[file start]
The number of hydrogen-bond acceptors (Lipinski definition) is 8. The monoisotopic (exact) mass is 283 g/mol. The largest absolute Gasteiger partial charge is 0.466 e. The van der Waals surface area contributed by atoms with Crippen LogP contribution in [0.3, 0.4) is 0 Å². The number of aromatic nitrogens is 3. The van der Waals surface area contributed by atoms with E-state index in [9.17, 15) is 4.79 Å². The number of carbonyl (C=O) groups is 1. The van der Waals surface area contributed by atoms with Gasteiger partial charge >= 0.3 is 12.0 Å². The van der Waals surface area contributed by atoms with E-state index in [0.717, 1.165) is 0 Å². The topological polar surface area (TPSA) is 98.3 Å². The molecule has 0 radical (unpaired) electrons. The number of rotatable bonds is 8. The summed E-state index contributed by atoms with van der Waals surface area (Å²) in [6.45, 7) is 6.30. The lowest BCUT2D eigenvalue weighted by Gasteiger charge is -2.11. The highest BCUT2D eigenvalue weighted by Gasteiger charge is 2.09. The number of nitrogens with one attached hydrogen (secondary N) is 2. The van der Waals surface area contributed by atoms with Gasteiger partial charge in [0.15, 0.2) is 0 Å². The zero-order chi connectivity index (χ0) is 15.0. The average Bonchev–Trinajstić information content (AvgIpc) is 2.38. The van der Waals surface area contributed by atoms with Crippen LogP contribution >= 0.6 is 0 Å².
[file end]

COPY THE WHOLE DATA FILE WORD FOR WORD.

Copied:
The number of hydrogen-bond acceptors (Lipinski definition) is 8. The monoisotopic (exact) mass is 283 g/mol. The largest absolute Gasteiger partial charge is 0.466 e. The van der Waals surface area contributed by atoms with Crippen LogP contribution in [0.3, 0.4) is 0 Å². The number of aromatic nitrogens is 3. The van der Waals surface area contributed by atoms with E-state index in [9.17, 15) is 4.79 Å². The number of carbonyl (C=O) groups is 1. The van der Waals surface area contributed by atoms with Gasteiger partial charge >= 0.3 is 12.0 Å². The van der Waals surface area contributed by atoms with E-state index in [0.717, 1.165) is 0 Å². The topological polar surface area (TPSA) is 98.3 Å². The molecule has 0 radical (unpaired) electrons. The number of rotatable bonds is 8. The summed E-state index contributed by atoms with van der Waals surface area (Å²) in [6.45, 7) is 6.30. The lowest BCUT2D eigenvalue weighted by Gasteiger charge is -2.11. The highest BCUT2D eigenvalue weighted by Gasteiger charge is 2.09. The number of nitrogens with one attached hydrogen (secondary N) is 2. The van der Waals surface area contributed by atoms with Gasteiger partial charge in [0.15, 0.2) is 0 Å². The zero-order chi connectivity index (χ0) is 15.0. The average Bonchev–Trinajstić information content (AvgIpc) is 2.38. The van der Waals surface area contributed by atoms with Crippen LogP contribution >= 0.6 is 0 Å².